An embrace of improvised electronics fuels Innerspace Halflife.
by Joshua P. Ferguson
Originally published in Time Out Chicago Magazine | 12.13.12
“Classic principles, contemporary techniques.” This is how Chicago producer Hakim Murphy describes the music he makes with studio partner Ike “Release” Velez. While it may seem more befitting the way a chef would describe his approach to cuisine, or an architect his constructions, it’s also the way a number of reviews of their work have come to characterize their sound, and it sums up their work as Innerspace Halflife perfectly.
Sparse, full of vintage handclaps and often given over to the fluid modulation of an acid line, the Innerspace Halflife style of house music could easily be mistaken for that of the late ‘80s or early ‘90s. “I think drums make how it’s perceived,” Murphy, 35, says over coffee with the duo at Filter recently. “606 or 707, that’s Chicago or Detroit.” Referring to vintage Roland brand drum machines from the ‘80s that were an integral component in early house and techno productions—and now in Innerspace Halflife productions—it’s a big factor in their retro sound.
Their improvised recording style and small number of moving parts is another. “There’s not much going on. Most of the tracks we’ve done together are no more than two or three components,” Velez, 32, says. “That’s where the classicist techniques come from,” Murphy adds, “one synthesizer, one drum machine and maybe an effects unit.” On “Wind,” a well-received recent release for Dutch imprint MOS Deep, teeth chattering hi-hit and a low-slung padded thump are joined by little more than the careening stutter of an acid bass line and a wispy sci-fi synth melody. Each of these components evolves over the course of “Wind,” but nothing more is added to the mix.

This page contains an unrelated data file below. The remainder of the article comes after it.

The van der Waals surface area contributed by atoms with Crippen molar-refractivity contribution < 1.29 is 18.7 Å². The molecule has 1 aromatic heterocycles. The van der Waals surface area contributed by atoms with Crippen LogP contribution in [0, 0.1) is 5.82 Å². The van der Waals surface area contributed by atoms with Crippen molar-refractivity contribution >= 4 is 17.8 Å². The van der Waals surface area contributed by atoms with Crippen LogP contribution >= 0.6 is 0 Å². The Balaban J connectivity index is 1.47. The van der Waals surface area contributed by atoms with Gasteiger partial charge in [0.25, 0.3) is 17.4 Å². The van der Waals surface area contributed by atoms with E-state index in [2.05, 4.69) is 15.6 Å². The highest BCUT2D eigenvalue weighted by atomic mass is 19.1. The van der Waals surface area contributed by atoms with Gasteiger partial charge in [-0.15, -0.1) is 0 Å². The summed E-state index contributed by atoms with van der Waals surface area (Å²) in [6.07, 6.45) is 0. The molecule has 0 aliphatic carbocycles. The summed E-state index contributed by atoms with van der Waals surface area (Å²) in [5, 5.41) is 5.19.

It’s cerebral stuff and yet, it still jacks hard enough for an underground dance floor. And though it recalls the stripped-back nature of an earlier era of dance music, much of it is done with computers; hence the contemporary techniques (although both Murphy and Velez are slowly amassing a large collection of analog gear). This creation process, both say, has been a learning experience.
Innerspace Halflife began as a pen pal relationship of sorts, with Murphy and Velez e-mailing tracks back and forth for feedback between 2008 and 2011, while Velez was living in Berlin. Returning home to Chicago last year, the two teamed up and the studio time they’ve carved out since has been an improvised navigation through each of their areas of expertise. “Coming from drum ‘n’ bass and dubstep, sound design was always the emphasis,” Velez says. “I was definitely more uptight in the studio. Now, for this particular project, the way we work is more just letting things happen.”
Innerspace Halflife recently dropped its Post Industrial EP for the newly-minted Latency Records, and is currently making its live PA debut across the UK and Europe.